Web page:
The use and location of additional Nodes are based on three criteria:
o Off load performance to another Node
o Place Node near devices being polled
o Place at a branch site so data is not polled across the WAN to the DC where the Server exists
o Place Node for different security zone, DMZ
o Node will initiate communication from security zone to Server
o In case of communication loss, Server of Node may initiate communication to reestablish
Appendix A: TCP /UDP Ports
Appendix B: NetFlow Deployment Considerations
NetFlow data is sent by network infrastructure devices (routers/switches/etc.) across the network to LiveNX collector Nodes. This important technology does consume a minimal amount of network bandwidth in order to deliver the data management it provides. The purpose of this document is to provide examples of NetFlow bandwidth consumption rates from real networks that LiveNX is managing to assist network architects with data points for capacity planning.
LiveNX can be used to track both the flow rate per second and the actual bandwidth consumption of NetFlow by using its own NetFlow Reports. The volume of NetFlow data that is placed on the wire by a device is proportional to two main factors:
- Number of interfaces enabled for NetFlow
- Volume of end-user data (voice/video/web/etc.) on the network
LiveNX recommends enabling flow on the fewest interfaces possible that still provides the fullest view of network traffic. Most Cisco devices support NetFlow being configured bi-directionally on an interface –in both the input and output directions. If flow is configured bi-directionally on two interfaces, for example, on the LAN and WAN interface of a WAN router, then two flow records will be created and sent to LiveNX for each minute that a conversation is active. One record will be created as the conversation enters the LAN interface and a second record will be created as the conversation leaves the WAN interface. This means that flow will consume twice the bandwidth required to report on that one event. To limit the bandwidth utilization of NetFlow, LiveNX recommends enabling flow bi-directionally on only the WAN interface(s) of WAN devices.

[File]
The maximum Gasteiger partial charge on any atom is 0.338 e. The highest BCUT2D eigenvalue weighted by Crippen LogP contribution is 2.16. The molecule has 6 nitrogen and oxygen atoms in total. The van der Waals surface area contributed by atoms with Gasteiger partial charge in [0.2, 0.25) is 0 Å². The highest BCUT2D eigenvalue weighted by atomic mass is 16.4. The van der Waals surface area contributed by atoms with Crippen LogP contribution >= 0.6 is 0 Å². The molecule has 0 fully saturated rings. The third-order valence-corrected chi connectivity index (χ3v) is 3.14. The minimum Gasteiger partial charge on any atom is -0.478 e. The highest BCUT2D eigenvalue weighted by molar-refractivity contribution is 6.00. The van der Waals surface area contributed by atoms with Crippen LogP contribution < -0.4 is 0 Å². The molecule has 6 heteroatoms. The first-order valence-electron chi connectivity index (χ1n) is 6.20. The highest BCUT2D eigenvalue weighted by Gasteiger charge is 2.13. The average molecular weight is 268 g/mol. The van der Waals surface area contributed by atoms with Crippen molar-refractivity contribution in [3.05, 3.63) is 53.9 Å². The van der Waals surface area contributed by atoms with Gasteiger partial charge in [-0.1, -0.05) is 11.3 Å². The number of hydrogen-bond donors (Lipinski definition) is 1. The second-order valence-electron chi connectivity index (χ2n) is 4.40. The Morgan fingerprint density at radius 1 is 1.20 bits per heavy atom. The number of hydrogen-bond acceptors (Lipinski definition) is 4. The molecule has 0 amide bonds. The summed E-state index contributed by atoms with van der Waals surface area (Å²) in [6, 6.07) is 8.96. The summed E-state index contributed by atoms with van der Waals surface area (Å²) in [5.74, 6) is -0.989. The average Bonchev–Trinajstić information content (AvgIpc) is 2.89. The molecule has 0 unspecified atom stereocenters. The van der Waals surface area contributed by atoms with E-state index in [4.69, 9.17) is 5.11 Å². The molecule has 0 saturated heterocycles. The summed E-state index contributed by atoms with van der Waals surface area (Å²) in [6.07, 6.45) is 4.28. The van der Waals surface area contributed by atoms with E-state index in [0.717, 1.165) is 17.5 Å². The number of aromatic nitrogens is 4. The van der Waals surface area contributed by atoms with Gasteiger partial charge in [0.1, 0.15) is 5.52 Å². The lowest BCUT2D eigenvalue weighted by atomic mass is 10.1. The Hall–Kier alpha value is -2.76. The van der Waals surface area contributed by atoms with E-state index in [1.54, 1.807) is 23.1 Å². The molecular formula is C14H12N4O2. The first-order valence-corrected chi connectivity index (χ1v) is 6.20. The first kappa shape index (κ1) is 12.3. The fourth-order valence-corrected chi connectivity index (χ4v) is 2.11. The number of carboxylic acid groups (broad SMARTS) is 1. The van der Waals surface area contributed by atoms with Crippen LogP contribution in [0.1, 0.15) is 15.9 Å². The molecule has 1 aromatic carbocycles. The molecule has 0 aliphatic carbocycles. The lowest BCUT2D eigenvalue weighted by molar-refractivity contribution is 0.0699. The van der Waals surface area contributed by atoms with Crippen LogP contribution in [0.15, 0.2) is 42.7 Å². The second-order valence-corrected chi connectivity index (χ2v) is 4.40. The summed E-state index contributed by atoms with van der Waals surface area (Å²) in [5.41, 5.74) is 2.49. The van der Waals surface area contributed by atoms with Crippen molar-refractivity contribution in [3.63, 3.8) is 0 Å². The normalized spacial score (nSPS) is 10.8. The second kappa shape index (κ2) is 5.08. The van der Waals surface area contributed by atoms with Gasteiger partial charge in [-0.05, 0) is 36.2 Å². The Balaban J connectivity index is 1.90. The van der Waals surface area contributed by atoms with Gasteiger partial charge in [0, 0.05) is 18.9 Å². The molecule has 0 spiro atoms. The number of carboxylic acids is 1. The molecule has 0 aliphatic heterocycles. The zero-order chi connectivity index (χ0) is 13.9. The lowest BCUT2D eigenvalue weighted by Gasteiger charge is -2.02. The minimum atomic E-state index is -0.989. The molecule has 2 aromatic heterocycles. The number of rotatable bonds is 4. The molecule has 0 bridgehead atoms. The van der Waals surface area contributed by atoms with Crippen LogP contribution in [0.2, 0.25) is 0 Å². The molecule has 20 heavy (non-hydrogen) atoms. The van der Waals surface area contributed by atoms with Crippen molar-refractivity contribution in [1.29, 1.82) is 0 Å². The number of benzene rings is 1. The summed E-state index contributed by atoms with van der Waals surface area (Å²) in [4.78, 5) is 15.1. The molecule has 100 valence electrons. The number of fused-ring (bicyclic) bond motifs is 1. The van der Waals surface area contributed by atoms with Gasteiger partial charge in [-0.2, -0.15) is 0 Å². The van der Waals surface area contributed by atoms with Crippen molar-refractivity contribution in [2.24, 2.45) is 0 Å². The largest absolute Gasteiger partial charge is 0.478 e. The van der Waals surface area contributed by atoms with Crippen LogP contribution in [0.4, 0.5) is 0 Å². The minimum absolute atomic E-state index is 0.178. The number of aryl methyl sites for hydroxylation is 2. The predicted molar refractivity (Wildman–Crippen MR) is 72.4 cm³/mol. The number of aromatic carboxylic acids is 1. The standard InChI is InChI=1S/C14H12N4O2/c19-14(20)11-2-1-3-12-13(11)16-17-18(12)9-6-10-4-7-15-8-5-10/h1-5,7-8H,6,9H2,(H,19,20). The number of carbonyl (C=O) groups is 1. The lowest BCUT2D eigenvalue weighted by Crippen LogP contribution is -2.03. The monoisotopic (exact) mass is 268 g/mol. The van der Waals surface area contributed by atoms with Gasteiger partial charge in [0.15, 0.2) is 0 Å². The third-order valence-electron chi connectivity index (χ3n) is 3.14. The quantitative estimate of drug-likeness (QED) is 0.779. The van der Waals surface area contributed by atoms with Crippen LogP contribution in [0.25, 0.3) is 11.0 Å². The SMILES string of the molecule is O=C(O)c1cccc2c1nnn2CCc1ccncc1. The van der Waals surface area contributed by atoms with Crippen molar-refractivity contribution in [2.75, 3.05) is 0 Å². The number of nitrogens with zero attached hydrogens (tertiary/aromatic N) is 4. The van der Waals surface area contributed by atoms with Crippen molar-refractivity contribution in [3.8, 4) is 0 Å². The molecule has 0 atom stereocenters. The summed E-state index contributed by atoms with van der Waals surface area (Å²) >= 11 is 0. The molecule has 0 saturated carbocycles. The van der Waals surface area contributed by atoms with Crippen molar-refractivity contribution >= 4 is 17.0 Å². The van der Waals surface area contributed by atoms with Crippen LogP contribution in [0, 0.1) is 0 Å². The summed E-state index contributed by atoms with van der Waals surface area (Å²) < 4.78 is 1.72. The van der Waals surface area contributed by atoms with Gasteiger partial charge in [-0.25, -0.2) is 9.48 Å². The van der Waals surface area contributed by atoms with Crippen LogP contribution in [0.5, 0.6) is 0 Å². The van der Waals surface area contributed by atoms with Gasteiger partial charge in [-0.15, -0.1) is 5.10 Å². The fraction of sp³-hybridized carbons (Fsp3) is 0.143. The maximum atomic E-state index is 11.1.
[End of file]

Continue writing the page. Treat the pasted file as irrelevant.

Some Cisco devices only support flow configured in the input direction. For these devices, the same principles apply, configured flow on the fewest number of interfaces that still provide the fullest view of the network traffic.
The second main factor for determining the volume of bandwidth consumed by NetFlow is bandwidth usage. One must determine whether the bandwidth is proportional to the volume of user data that is traversing the network. For example, NetFlow has the capability to consume less bandwidth on a low T1/E1 WAN link than a 100Mb WAN link. But if there is only a T1/E1s volume of end-user data on a 100Mb link, its NetFlow consumption would be similar to a physical T1/E1.
Example Flow Bandwidths
The following table contains data taken from LiveNX running in production networks. The values represent sample utilizations from actual WAN environments. Each of these examples has flow configured bidirectionally on only the WAN interface.
NOTE: The percentages represent the percent of bandwidth utilized by flow compared to rest of the end-user bandwidth.
Example Node/Server Bandwidth
LiveNX can be deployed in distributed architecture. When using this model, LiveNX Node collectors will receive NetFlow and SNMP data from infrastructure devices (routers/switches/etc.) and store it locally. The LiveNX Server will request specific data from the Nodes on demand to render end-user views, dashboards and reports. There is also minimal synchronization communication between the Server and Node(s). The volume of bandwidth used by the LiveNX Server and Node(s) is proportional to the number of devices being monitored by each Node and the number of end-users actively monitoring LiveNX. The following table provides bandwidth examples of this communication:
NOTE: These are typical bandwidth estimates that one would expect to see with LiveNX. Each network is different, so results may vary.